Government v. Sadi (21 August 1867)

Apai Seanta: I struck Sadi because the later was preventing my daughter from beating Iati.

Abang Kadir: Iban adat is that no man can prevent a girl form being beaten for adultery.

This rule later carne to be amended so that a tuai rumah was entitled to restrain the parties without committing an offence.

If the adulterer did resist, and a general free for a11 ensued, the adulterer became responsible for any injuries inflicted on bystanders during the fracas:

Umpang vs. Idih (1 July 1919)

Umpang: I had slept with Idih’s wife and was still with her when Idih and four others came to the farm hut armed with sticks and struck ex-Penghulu Usit in mistake for me. They then set about me and knocked me about.

Idih: I returned from Balingian and found that my wife was not in the main house but in the farm hut. I went to the hut. As I heared it, I called out. Umpang came out of the hut and grappled with me. As I was being worsted, I called out to my companions, and they came to my assistance.

Ex-Penghulu Usit:  I was in the farm hut. Umpang visited it in the Usit: evening and would not go away. Late that night Idih appeared and he and Umpang fought. In the fracas, I was stamped on and struck so much that I was knocked out. I do not know whether it was Umpang or Idih who struck me.

Resident: It is entirely the fault of Umpang who had gone to visit Idih’s wife.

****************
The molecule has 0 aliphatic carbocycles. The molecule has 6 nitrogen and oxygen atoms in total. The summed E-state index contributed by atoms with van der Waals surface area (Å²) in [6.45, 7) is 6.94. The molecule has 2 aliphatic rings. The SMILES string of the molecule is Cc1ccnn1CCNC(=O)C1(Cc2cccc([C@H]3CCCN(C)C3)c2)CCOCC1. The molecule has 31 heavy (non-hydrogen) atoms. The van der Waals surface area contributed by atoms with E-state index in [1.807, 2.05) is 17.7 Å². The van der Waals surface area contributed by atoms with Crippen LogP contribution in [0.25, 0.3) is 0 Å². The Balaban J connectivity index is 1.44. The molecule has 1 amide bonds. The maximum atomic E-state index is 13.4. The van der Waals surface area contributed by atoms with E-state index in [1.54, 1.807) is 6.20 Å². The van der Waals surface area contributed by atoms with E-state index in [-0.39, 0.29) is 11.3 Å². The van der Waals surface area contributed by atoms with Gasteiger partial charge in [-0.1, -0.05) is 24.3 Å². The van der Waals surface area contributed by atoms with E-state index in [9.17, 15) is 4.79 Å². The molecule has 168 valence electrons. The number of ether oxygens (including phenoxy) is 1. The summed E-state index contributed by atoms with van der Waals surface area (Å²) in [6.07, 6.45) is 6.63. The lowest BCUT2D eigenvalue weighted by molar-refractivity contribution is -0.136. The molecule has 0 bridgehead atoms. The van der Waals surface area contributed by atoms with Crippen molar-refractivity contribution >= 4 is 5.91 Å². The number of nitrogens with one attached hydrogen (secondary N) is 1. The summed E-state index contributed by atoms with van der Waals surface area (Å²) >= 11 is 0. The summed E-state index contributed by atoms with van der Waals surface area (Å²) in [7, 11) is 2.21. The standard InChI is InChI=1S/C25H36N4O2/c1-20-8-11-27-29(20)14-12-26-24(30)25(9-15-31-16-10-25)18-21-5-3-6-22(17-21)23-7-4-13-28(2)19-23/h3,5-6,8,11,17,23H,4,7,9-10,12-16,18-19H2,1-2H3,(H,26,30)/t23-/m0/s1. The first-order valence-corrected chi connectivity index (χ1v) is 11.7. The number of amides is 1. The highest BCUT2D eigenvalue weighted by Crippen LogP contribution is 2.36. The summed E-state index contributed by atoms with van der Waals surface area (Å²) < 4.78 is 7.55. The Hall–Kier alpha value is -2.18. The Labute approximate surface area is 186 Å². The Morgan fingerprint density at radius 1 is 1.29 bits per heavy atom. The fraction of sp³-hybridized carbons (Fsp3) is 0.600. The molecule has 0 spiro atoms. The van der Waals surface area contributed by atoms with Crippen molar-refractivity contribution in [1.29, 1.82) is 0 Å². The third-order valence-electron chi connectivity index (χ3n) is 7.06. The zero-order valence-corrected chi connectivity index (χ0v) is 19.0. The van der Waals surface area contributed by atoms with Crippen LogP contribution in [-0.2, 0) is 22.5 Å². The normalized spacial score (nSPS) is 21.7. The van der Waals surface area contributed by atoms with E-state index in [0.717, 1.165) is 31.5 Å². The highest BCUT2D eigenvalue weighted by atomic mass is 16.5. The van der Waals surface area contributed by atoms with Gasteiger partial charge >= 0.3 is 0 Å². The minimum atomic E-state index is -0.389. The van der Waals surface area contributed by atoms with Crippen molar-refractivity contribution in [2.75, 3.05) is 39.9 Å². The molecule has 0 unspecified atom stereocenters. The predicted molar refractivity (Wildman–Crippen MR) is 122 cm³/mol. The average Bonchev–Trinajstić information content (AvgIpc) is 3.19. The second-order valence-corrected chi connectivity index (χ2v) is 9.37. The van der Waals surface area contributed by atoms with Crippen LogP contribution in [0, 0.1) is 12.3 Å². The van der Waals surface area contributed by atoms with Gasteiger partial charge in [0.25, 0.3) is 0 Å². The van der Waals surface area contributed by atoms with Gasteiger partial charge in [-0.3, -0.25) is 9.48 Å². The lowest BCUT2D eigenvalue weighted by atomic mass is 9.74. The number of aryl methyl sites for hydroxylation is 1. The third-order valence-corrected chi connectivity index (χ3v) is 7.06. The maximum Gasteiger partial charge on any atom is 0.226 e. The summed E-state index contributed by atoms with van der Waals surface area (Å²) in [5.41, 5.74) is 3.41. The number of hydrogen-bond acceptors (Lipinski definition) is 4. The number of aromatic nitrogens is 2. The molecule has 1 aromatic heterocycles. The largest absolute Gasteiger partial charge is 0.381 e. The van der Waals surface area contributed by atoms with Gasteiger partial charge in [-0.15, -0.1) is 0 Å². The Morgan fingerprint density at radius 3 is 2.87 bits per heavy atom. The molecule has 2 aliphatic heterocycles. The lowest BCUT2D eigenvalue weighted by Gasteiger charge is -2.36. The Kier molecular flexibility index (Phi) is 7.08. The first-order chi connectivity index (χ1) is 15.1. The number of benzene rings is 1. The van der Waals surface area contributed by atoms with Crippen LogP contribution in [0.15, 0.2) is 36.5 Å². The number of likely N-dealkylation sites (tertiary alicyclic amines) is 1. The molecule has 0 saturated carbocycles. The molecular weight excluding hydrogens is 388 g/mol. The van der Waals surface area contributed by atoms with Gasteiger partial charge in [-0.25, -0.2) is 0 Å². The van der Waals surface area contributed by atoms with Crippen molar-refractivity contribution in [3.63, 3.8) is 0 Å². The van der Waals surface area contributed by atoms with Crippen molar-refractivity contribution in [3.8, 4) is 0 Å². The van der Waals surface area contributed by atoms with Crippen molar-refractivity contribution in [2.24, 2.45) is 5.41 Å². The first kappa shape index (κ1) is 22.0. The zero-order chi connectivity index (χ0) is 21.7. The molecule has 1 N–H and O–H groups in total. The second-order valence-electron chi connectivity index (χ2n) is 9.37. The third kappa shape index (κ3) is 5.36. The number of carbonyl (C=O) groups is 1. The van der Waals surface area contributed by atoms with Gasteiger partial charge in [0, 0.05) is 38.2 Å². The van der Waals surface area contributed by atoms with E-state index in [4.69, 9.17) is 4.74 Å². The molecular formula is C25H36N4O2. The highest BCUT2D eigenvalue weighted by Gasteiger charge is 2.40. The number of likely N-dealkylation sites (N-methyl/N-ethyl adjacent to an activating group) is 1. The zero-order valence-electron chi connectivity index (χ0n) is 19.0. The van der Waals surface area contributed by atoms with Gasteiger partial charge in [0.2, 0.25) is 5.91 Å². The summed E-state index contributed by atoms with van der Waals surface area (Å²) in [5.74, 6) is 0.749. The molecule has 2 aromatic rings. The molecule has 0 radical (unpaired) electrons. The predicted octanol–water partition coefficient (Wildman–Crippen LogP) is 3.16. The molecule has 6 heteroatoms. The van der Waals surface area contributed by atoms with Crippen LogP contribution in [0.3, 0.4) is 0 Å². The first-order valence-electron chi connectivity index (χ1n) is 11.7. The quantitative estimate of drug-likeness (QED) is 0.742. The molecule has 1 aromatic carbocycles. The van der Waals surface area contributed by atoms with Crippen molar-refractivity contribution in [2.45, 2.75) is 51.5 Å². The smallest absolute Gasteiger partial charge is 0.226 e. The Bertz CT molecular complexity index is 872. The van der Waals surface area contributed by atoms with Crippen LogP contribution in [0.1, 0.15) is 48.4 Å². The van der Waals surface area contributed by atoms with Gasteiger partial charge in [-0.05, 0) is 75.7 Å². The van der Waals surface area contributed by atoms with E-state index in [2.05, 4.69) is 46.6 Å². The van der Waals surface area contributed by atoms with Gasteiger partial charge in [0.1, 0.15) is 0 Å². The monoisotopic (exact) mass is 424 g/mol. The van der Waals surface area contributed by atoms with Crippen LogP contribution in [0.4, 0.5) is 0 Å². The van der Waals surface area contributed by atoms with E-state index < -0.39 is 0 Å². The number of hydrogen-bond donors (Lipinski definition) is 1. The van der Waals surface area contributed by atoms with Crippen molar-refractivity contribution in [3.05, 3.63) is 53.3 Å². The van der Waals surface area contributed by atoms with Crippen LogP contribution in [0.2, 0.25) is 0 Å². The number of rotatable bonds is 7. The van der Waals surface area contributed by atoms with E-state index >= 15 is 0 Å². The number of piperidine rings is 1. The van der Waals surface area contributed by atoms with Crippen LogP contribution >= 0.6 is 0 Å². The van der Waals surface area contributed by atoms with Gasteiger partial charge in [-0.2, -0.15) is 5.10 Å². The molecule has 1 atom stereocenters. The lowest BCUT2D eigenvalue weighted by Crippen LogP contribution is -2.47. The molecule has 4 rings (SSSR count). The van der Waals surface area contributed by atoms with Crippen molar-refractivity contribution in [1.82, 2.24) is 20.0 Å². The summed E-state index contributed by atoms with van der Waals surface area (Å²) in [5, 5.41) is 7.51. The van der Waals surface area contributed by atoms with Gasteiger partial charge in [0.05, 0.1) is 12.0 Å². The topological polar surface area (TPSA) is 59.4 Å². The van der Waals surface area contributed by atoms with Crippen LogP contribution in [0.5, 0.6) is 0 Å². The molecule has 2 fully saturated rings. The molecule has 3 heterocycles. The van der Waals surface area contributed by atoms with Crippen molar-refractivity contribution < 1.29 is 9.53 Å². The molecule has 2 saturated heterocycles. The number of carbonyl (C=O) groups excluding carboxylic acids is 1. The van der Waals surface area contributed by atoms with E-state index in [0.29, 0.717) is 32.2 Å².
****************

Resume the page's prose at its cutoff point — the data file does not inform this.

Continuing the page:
The Court fines Umpang RM15 for adultery and to pay RM10 compensation to ex-Penghulu Usit.

In all these cases, the fundamental principle is quite clear: that, consequent upon an act of adultery, a cuckold is entitled to beat the adulterer, the latter should endure the beating without resistance, and these two persons should be the only parties to the beating (except in those cases when the cuckold is physically incapacitated, when it would appear from Rev. Bubbs evidence about the cuckolded blind person, that a close kinsman would become responsible for seeing that the adulterer got his just deserts).

Contemporary Iban adat specifies that after an act of adultery becomes public knowledge, a cock should be killed and be thrown at the adulterer:

P. Sumpit v. Paying (22 February 1913)

Payeng: Nyandang met me at the farm and told me his wife, Amu, was missconducting herself with Umbar. I made no examination of the truth of this statement, but went back and asked for a pemali butang (a fine for adultery).

It is explained that hitherto it has always been customary to kill a fowl when making an accusation of adultery—in this case there was none. Court orders P. Sumpit to fix a pemali belaya di umai (a fine fbr quarrelling at a farm) and not a pemali butang as Nyandang had not properly accused Amu according to custom.